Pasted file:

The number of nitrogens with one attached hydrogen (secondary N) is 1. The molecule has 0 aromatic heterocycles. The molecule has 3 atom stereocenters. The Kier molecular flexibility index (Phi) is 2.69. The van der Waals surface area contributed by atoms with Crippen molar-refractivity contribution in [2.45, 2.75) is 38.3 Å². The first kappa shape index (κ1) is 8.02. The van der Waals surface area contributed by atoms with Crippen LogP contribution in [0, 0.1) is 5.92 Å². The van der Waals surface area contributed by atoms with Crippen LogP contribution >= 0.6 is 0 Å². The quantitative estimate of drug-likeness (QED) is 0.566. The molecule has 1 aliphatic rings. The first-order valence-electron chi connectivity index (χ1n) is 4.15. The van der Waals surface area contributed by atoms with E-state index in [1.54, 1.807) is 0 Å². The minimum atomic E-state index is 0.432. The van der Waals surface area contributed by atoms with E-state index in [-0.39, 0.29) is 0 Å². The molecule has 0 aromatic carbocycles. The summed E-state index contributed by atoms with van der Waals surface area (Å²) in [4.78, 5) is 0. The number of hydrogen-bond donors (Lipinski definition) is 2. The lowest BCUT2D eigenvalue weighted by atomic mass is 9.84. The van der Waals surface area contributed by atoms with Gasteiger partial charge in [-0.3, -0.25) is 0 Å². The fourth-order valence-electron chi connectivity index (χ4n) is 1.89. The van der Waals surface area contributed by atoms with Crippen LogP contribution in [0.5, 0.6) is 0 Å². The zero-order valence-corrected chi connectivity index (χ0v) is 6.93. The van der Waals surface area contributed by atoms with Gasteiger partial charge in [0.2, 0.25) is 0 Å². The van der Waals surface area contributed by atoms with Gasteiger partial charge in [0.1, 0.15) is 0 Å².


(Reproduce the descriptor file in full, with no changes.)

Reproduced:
The number of nitrogens with one attached hydrogen (secondary N) is 1. The molecule has 0 aromatic heterocycles. The molecule has 3 atom stereocenters. The Kier molecular flexibility index (Phi) is 2.69. The van der Waals surface area contributed by atoms with Crippen molar-refractivity contribution in [2.45, 2.75) is 38.3 Å². The first kappa shape index (κ1) is 8.02. The van der Waals surface area contributed by atoms with Crippen LogP contribution in [0, 0.1) is 5.92 Å². The van der Waals surface area contributed by atoms with Crippen LogP contribution >= 0.6 is 0 Å². The quantitative estimate of drug-likeness (QED) is 0.566. The molecule has 1 aliphatic rings. The first-order valence-electron chi connectivity index (χ1n) is 4.15. The van der Waals surface area contributed by atoms with E-state index in [1.54, 1.807) is 0 Å². The minimum atomic E-state index is 0.432. The van der Waals surface area contributed by atoms with E-state index in [-0.39, 0.29) is 0 Å². The molecule has 0 aromatic carbocycles. The summed E-state index contributed by atoms with van der Waals surface area (Å²) in [4.78, 5) is 0. The number of hydrogen-bond donors (Lipinski definition) is 2. The lowest BCUT2D eigenvalue weighted by atomic mass is 9.84. The van der Waals surface area contributed by atoms with Gasteiger partial charge in [-0.3, -0.25) is 0 Å². The fourth-order valence-electron chi connectivity index (χ4n) is 1.89. The van der Waals surface area contributed by atoms with Crippen LogP contribution in [0.5, 0.6) is 0 Å². The zero-order valence-corrected chi connectivity index (χ0v) is 6.93. The van der Waals surface area contributed by atoms with Gasteiger partial charge in [0.2, 0.25) is 0 Å². The van der Waals surface area contributed by atoms with Gasteiger partial charge in [0.1, 0.15) is 0 Å².